Playing in an NBA game for the first time since a kidney transplant was like riding a bike for Alonzo Mourning. Once he was on the court, the veteran center looked like he had never left.

In a remarkable 19-minute performance, Mourning had 12 points and five rebounds in leading the host New Jersey Nets in a 96-94 preseason victory over the Philadelphia 76ers last night.

"I have been playing this game for over 20 years," a matter-of-fact Mourning said at his locker after the game. "It's just like riding a bike, you never forget." . . .

Houston Rockets center Yao Ming was held out of the team's final preseason game with visiting Denver due to a hyperextended left elbow. Yao injured the elbow early against San Antonio on Wednesday and an MRI exam revealed a "partial tear" of the ligament, according to team officials.

* CYCLING: The 2005 Tour de France may give other riders their best chance to test Lance Armstrong, if he goes for a seventh straight title. The mountaintop finishes are less intense and the time trials shorter, possibly cutting into Armstrong's strengths.

Organizers unveiled the 2005 Tour route, which runs from July 2-24, passes through Germany and features 21 stages over 2,222 miles.

Replacing the customary opening day prologue is an 11.8-mile time trial from Fromentiere to Noirmoutier-en-L'Ile. Armstrong usually dominates clock races, and the short distance of the opening stage seems designed to minimize the gaps the Texan can open.

* NASCAR: The four Hendrick family members killed in a plane crash were remembered in Charlotte as kind, generous people who were as passionate about giving as they were about racing.

Rick Hendrick, founder of the prestigious Hendrick Motorsports company that fields five NASCAR teams, lost his brother, son, and two nieces when a company plane crashed Sunday en route to a race in Martinsville, Va., killing all 10 people on board.

The 2,000 seats in the sanctuary at Central Church of God were filled an hour before the ceremony began, sending another 2,000 mourners into three overflow rooms to watch the service on closed circuit television.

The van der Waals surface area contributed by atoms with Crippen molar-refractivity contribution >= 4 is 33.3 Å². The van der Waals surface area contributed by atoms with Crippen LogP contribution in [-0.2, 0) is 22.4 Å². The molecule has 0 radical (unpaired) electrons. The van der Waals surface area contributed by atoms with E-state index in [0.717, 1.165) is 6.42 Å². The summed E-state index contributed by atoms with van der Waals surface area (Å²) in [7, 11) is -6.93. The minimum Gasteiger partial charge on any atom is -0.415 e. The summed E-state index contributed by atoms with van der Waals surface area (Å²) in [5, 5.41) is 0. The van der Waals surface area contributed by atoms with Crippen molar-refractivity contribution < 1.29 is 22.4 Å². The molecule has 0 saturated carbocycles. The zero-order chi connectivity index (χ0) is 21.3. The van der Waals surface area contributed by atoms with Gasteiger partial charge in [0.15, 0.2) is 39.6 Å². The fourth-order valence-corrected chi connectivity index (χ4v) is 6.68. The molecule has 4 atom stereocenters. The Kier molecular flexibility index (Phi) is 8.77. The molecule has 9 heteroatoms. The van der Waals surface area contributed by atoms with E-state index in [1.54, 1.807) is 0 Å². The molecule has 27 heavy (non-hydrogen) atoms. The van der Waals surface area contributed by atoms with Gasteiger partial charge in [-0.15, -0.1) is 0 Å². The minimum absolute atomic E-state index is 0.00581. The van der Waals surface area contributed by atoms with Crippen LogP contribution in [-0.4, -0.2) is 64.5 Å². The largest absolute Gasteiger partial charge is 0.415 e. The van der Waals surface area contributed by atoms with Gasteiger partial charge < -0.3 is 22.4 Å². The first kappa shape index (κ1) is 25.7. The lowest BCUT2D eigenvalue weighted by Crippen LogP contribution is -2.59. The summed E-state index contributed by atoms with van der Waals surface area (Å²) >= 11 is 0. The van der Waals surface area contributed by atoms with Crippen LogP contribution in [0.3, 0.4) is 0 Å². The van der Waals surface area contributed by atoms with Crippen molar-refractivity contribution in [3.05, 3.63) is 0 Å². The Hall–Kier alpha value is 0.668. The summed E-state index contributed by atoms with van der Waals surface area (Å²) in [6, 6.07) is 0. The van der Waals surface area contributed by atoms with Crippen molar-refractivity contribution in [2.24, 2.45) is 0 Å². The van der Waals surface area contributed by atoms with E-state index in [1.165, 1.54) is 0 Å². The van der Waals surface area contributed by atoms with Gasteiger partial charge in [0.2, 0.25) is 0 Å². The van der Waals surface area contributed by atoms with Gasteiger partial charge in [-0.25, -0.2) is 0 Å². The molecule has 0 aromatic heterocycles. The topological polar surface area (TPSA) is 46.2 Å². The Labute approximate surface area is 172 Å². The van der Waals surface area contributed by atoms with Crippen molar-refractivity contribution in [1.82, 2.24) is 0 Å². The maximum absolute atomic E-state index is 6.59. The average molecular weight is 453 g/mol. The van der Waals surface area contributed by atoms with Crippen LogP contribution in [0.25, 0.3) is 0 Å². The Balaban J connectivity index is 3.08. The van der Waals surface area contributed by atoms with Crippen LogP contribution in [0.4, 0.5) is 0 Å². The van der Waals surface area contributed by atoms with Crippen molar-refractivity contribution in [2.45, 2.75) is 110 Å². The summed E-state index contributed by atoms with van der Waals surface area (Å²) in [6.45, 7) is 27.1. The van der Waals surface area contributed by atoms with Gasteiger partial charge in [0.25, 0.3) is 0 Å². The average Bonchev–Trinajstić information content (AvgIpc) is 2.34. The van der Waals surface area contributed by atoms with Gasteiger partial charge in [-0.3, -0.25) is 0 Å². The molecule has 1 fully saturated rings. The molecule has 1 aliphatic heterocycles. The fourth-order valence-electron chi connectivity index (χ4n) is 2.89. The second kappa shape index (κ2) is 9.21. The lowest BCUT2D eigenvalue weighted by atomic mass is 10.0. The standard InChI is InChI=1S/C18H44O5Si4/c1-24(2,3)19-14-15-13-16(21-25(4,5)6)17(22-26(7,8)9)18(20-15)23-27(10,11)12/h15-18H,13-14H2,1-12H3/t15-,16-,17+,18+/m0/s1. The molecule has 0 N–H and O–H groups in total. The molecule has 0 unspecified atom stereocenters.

Spread out among the four rooms were Gov. Mike Easley, Carolina Panthers owner Jerry Richardson, NASCAR chairman Brian France and scores of drivers, crew chiefs, Hendrick employees and other members of the racing community.

* COURTS: The former Baylor basketball player charged in Waco, Tex., with murdering a teammate was ruled incompetent to stand trial. Carlton Dotson, 22, was sent by District Judge George Allen to a state mental hospital for up to four months, after which his competence will be evaluated again. . . .

Texas Rangers reliever Frank Francisco will face a misdemeanor assault charge rather than a felony for breaking a woman's nose when he threw a chair into the stands during a game.

"He has no record. He threw a plastic chair. It's not a gun. It's not a knife," Alameda County Senior Deputy District Attorney Norbert Chu said in explaining his decision.

* TENNIS: Andre Agassi had little trouble reaching the Stockholm Open quarterfinals, beating Jonas Bjorkman, 6-3, 6-4. Agassi's next opponent is eighth-seeded Fernando Verdasco, a 6-4, 6-2 winner over Raemon Sluiter. . .

Top-seeded Amelie Mauresmo reached the quarterfinals of the Generali Ladies Open in Linz, Austria, by beating Polish teenager Marta Domachovska, 6-4, 6-0. . . .

Magnus Norman retired because of hip and knee injuries after a career in which he reached No. 2 in the rankings and was the 2000 French Open runner-up.

-- From News Services